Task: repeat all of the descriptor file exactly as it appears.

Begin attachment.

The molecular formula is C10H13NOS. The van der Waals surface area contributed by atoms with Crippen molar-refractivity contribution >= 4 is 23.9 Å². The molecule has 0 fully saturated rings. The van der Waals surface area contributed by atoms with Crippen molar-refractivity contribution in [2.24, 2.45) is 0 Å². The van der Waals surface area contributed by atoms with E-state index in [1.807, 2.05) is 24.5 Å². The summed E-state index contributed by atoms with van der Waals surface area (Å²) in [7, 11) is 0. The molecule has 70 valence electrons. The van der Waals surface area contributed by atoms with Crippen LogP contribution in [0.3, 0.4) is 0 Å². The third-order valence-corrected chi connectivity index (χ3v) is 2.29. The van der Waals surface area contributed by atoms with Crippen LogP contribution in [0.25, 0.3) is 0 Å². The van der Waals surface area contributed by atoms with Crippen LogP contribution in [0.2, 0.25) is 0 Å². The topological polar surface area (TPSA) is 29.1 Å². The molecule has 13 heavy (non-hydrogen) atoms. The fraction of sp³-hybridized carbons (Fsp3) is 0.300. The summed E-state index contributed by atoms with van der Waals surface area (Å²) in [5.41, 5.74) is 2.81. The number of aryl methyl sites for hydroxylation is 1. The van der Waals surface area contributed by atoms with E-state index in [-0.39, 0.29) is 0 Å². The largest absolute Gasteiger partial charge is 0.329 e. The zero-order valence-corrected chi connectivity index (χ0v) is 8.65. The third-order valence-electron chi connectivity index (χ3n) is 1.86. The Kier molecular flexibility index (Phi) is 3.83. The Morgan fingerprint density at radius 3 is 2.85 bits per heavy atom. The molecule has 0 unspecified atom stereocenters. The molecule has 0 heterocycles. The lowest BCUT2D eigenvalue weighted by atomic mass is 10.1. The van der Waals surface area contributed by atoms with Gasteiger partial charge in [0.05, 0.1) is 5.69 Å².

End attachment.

The molecular formula is C10H13NOS. The van der Waals surface area contributed by atoms with Crippen molar-refractivity contribution >= 4 is 23.9 Å². The molecule has 0 fully saturated rings. The van der Waals surface area contributed by atoms with Crippen molar-refractivity contribution in [2.24, 2.45) is 0 Å². The van der Waals surface area contributed by atoms with E-state index in [1.807, 2.05) is 24.5 Å². The summed E-state index contributed by atoms with van der Waals surface area (Å²) in [7, 11) is 0. The molecule has 70 valence electrons. The van der Waals surface area contributed by atoms with Crippen LogP contribution in [0.3, 0.4) is 0 Å². The third-order valence-corrected chi connectivity index (χ3v) is 2.29. The van der Waals surface area contributed by atoms with Crippen LogP contribution in [0.25, 0.3) is 0 Å². The van der Waals surface area contributed by atoms with Crippen LogP contribution in [0.2, 0.25) is 0 Å². The topological polar surface area (TPSA) is 29.1 Å². The molecule has 13 heavy (non-hydrogen) atoms. The fraction of sp³-hybridized carbons (Fsp3) is 0.300. The summed E-state index contributed by atoms with van der Waals surface area (Å²) in [5.41, 5.74) is 2.81. The number of aryl methyl sites for hydroxylation is 1. The van der Waals surface area contributed by atoms with E-state index in [-0.39, 0.29) is 0 Å². The largest absolute Gasteiger partial charge is 0.329 e. The zero-order valence-corrected chi connectivity index (χ0v) is 8.65. The third-order valence-electron chi connectivity index (χ3n) is 1.86. The Kier molecular flexibility index (Phi) is 3.83. The Morgan fingerprint density at radius 3 is 2.85 bits per heavy atom. The molecule has 0 unspecified atom stereocenters. The molecule has 0 heterocycles. The lowest BCUT2D eigenvalue weighted by atomic mass is 10.1. The van der Waals surface area contributed by atoms with Gasteiger partial charge in [0.05, 0.1) is 5.69 Å².